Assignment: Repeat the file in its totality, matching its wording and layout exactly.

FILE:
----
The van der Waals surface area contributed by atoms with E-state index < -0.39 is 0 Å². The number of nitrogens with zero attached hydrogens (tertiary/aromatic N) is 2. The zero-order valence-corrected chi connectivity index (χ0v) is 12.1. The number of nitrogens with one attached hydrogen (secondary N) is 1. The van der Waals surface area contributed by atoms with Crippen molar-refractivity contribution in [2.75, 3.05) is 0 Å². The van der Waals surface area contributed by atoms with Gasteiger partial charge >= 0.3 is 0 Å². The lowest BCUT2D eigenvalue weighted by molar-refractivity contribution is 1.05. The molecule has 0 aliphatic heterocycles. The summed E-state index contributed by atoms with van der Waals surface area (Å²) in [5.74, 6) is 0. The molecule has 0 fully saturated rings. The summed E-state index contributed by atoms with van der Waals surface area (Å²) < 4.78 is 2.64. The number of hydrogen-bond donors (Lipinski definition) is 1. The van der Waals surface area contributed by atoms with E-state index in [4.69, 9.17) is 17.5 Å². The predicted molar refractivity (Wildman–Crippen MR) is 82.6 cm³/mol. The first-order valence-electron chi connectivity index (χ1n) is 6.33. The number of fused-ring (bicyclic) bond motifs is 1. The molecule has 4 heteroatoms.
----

The van der Waals surface area contributed by atoms with E-state index < -0.39 is 0 Å². The number of nitrogens with zero attached hydrogens (tertiary/aromatic N) is 2. The zero-order valence-corrected chi connectivity index (χ0v) is 12.1. The number of nitrogens with one attached hydrogen (secondary N) is 1. The van der Waals surface area contributed by atoms with Crippen molar-refractivity contribution in [2.75, 3.05) is 0 Å². The van der Waals surface area contributed by atoms with Gasteiger partial charge >= 0.3 is 0 Å². The lowest BCUT2D eigenvalue weighted by molar-refractivity contribution is 1.05. The molecule has 0 aliphatic heterocycles. The summed E-state index contributed by atoms with van der Waals surface area (Å²) in [5.74, 6) is 0. The molecule has 0 fully saturated rings. The summed E-state index contributed by atoms with van der Waals surface area (Å²) < 4.78 is 2.64. The number of hydrogen-bond donors (Lipinski definition) is 1. The van der Waals surface area contributed by atoms with E-state index in [4.69, 9.17) is 17.5 Å². The predicted molar refractivity (Wildman–Crippen MR) is 82.6 cm³/mol. The first-order valence-electron chi connectivity index (χ1n) is 6.33. The number of fused-ring (bicyclic) bond motifs is 1. The molecule has 4 heteroatoms.